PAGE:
Many folks are overreacting to Slafkovsky not getting a pile of scoring chances or scoring a goal through his first few scrimmages and one NHL exhibition game. Never mind the three assists…where are the daily hat tricks?
It’s a process. Whether you are drafted first overall or 200th, making the final step to the NHL is a doozy.
Some of the greatest European forwards ever are Sundin, Jagr, Ovechkin, Malkin, Forsberg, and Selanne. What do they all have in common? None played in North America in their draft years.
High picks from Europe in recent drafts who did play right away include Aleksandr Barkov, Kappo Kakko, Tim Stutzle, Leon Draisaitl, Jesperi Kotkaniemi, Elias Lindholm, Valeri Nichushkin and Andrei Svechnikov. The top rookie scorer out of that group was Svechnikov with 37 points.
The only European in recent times to make the NHL in his draft year and produce good numbers was Patrik Laine, and he was a freak of nature with his shot. Laine was MVP of the Liiga playoffs at 17, so it came as no surprise that he produced right away. He is the lone exception.
You can tell that Slaf is trying to find his bearings offensively on the smaller ice with unfamiliar linemates facing NHL-calibre defencemen. He’s not always sure where to go, and what to do when he has the puck.
Guess what? All of the players mentioned above went through the same thing. Draisaitl had two goals and nine points in his rookie year before being sent back to junior. He was big enough, he was skilled enough…but the NHL is the pre-eminent league, and he needed time.
Unless he ends up playing the entire season with Caufield and Suzuki, expect Slafkovsky to score somewhere in the neighbourhood of 25-40 points. And then expect a lot of people to refer to him as a bust – because that’s what people do – overreact to “the now” without looking at past history.
Some will say that this is why he should start the season in the AHL, and that argument has some merit if he struggles in exhibition games and appears to be hurting the team more than he’s helping.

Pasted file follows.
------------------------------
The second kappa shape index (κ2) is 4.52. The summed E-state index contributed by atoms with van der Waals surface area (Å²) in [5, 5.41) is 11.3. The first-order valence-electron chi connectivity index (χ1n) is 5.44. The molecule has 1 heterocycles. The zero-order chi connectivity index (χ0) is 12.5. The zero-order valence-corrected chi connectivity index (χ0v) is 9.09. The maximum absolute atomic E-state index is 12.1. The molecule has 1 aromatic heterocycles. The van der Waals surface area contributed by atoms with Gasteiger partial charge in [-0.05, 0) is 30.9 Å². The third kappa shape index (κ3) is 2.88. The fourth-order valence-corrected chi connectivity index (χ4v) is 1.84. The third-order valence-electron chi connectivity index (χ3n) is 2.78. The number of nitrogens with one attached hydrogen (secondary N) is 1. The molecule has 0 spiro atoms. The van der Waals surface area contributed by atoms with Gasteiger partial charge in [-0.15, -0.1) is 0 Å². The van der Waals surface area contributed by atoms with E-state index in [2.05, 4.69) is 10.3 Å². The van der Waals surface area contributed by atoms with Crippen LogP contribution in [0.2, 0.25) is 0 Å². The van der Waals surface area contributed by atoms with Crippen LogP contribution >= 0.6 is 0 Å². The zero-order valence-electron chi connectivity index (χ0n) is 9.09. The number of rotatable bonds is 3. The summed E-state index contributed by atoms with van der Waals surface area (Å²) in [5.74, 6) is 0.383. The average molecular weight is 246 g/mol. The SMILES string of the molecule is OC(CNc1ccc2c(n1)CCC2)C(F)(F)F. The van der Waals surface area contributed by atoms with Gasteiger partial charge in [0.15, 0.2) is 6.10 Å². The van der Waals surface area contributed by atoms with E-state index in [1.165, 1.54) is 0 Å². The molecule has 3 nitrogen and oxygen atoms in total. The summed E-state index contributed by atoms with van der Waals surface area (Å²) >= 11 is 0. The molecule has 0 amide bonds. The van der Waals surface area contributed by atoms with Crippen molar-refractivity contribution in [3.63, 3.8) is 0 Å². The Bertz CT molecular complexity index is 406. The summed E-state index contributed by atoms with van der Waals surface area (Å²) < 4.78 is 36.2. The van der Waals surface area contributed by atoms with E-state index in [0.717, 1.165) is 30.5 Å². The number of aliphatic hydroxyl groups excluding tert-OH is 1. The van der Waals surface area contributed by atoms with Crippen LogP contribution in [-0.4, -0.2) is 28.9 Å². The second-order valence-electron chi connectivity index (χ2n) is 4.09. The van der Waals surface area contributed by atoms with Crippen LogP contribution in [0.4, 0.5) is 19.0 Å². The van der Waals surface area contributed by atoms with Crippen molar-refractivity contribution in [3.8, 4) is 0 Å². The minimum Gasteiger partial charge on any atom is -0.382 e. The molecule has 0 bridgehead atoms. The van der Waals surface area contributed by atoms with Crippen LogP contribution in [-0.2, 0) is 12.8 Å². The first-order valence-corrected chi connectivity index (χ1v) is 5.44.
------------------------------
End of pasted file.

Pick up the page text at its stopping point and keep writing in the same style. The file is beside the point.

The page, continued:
That’s the thing, though. While Slaf failed to score last night in his preseason debut, he did a lot of things well, and actually had the best opportunity to tie the game late with a great shot from the slot that Nico Daws made a great pad save on.
TSN analyst Dave Poulin was quite impressed with his pace, two-way game and physical play, and I would concur. It was his first time playing with Kirby Dach and Rem Pitlick, and it showed at times, as the trio didn’t really click with passes.
Look for Slaf to get more comfortable as he adjusts to the strength and skill level of NHL players. The dangles won’t work as often, he won’t be able to consistently muscle defencemen off the puck and the goalies are going to save shots that would normally find the back of the net. He will adjust, he’ll improve and he’ll acclimatize.
Habs fans have been twice bitten, thrice shy, so there is some understandable impatience and trepidation. Galchenyuk and Kotkaniemi were Europeans picked in the top three and neither became Montreal superstars, so they don’t want to see a repeat.
Every situation is different. Some will argue that KK playing his entire rookie season in Montreal hurt his development, so the Canadiens shouldn’t make the same “mistake” with Slafkovsky.
The problem with that argument is that Slafkovsky is a completely different player. In his first camp, he weighed 50 pounds more than KK, who was dubbed “Bambi” because of his long spindly legs. Slaf, on the other hand, is anchored on tree trunks.
Slaf is also playing on the wing, and the adjustment is far less complicated. He doesn’t have to take faceoffs or cover the entire ice surface defensively. He needs to cover the point in his own zone and with his size and determination, he’s already showing Montreal’s coaches that he can do that effectively.
Were Stutzle, Barkov, Lindholm and Svechnikov irreparably harmed by being thrown right into the fire? They were not.
The one European player from the past decade who went the AHL route in his draft year and turned out just fine was Mikko Rantanen, and he also happens to be the prospect that most resembles Slafkovsky given his size, strength, position and puck protection skills. Where the two most differ at the same age is in their skating. Rantanen needed to noticeably improve his skating as a rookie pro – Slafkovsky has no such issue.
The remaining exhibition games will tell a lot. If Slafkovsky fails to score a goal the entire camp, then you begin to worry about him losing his offensive confidence. We saw how that affected both KK and Caufield in their rookie seasons.